He's served two tours overseas. One to Iraq and one to Afghanistan.
"Both of those times you had a half a dozen or so opportunities to anonymously, discreetly raise your hand and say, you know I don't feel like I have PTSD or I think I might have it," explained Lt. Col. Bill Humes of the Michigan Army National Guard.
He told us that he took a computer assessment and met with a psychologist before heading to his mobilization site, where he was screened again.
"One year it was Texas - Fort Hood and the other it was Camp Shelby, Mississippi. Same thing. At some point in that mobilization process, at the mob site is a mental health assessment - so how do you feel? how are you doing?" Lt. Col. Humes explained.
And upon returning from each tour ...
"Still - how are you feeling? What did you see during deployment? Did you see death? Were you in any auto accidents, or any vehicle accidents? So do you have any TBI or PTSD?" he added.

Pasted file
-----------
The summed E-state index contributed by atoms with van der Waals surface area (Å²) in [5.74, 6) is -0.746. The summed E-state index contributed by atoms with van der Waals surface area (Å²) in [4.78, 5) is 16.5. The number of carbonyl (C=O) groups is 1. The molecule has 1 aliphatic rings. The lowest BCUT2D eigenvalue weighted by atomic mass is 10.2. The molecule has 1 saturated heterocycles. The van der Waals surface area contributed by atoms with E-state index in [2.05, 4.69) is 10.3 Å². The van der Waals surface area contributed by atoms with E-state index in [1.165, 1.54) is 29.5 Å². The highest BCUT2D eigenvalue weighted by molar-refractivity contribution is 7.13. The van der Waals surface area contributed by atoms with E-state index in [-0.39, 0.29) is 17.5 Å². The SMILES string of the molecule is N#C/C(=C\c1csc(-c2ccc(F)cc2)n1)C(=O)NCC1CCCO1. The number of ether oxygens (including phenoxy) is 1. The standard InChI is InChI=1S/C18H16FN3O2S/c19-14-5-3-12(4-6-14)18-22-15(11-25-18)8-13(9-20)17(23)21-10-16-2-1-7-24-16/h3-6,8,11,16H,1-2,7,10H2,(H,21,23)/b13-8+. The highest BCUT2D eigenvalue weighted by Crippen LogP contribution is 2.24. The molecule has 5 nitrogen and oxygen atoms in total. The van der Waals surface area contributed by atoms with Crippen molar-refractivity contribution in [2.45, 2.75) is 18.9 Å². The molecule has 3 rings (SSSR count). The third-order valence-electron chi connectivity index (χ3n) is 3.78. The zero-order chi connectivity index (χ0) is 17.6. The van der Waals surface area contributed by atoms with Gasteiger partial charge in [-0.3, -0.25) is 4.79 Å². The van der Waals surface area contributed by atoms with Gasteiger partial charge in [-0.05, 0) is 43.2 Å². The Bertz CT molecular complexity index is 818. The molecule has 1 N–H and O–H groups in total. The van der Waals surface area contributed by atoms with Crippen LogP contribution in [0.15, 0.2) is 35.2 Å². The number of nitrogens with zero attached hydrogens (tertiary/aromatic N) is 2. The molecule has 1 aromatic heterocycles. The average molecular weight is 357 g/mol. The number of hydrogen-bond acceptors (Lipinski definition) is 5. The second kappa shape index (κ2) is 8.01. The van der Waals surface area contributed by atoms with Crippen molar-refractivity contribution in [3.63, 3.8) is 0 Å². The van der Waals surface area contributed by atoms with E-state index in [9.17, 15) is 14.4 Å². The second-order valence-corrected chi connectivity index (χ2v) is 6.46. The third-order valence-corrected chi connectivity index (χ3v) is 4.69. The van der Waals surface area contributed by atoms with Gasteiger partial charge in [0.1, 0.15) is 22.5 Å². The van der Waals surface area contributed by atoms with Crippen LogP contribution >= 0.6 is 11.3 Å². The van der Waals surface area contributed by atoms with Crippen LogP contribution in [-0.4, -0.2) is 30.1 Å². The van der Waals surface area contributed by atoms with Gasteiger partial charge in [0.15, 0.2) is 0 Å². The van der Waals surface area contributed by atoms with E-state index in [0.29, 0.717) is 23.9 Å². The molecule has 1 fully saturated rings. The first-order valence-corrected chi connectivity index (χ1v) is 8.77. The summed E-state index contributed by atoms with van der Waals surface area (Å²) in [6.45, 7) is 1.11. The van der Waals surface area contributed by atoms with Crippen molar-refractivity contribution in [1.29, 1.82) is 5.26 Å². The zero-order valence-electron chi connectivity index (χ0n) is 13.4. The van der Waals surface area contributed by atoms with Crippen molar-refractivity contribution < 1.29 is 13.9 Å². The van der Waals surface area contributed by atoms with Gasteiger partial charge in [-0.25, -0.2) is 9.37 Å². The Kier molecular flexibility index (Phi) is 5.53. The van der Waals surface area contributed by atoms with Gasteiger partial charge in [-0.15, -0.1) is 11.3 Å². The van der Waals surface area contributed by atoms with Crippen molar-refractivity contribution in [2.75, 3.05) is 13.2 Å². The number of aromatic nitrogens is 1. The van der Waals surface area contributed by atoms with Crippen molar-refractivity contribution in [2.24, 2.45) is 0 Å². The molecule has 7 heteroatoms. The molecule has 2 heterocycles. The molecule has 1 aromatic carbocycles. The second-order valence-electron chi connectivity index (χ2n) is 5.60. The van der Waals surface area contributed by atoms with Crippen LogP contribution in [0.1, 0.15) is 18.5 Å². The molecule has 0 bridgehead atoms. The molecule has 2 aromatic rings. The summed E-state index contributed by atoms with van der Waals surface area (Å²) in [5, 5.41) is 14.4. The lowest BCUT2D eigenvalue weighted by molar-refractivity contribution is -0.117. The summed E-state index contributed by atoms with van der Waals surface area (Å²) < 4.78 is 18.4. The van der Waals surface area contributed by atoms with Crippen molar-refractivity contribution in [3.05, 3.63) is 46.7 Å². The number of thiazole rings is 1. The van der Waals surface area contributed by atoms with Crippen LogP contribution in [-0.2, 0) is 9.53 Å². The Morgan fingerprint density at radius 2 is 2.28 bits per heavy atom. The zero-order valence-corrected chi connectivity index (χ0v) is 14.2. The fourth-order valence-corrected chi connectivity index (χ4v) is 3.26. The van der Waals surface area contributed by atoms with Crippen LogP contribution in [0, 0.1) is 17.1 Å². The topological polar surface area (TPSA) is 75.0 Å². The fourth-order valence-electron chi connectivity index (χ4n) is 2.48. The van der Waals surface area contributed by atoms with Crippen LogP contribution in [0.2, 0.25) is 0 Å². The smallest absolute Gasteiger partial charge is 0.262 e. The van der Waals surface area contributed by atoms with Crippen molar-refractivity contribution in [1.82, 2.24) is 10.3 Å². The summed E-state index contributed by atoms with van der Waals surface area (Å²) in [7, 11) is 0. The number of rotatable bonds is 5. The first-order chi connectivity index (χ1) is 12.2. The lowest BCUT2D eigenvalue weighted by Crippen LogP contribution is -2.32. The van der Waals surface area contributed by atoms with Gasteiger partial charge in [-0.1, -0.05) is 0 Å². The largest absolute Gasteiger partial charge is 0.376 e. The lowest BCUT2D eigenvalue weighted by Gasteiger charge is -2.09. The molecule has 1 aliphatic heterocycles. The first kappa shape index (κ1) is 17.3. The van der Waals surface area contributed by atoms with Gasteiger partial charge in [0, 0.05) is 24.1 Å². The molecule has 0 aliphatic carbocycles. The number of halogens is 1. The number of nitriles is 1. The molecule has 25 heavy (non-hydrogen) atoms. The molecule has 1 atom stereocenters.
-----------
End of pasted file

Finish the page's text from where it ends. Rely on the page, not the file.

Those in need are evaluated by a team led by the Michigan National Guard's Director of Psychological Health, Lt. Heather Nystrom.
"We throw out a wide net to try and catch everybody," she said. "We may sit them down and assess them and see if there's a need for further resources or further connections that they need to have in their community; and then, we'll connect them to those resources."
Lt. Nystrom said educating each soldier on the seriousness of their mental-health usually helps them come forward and admit they need help.
"Eventually it'll effect those around you, it might effect your employment, it might effect your friendships, your relationships, you know, why let that go unchecked?" she said.
Because at the end of the day, they've got a mission to accomplish for all of us and they need to be at their best.
The National Guard also requires yearly medical readiness events where soldiers are screened, regardless if they're on duty or on leave.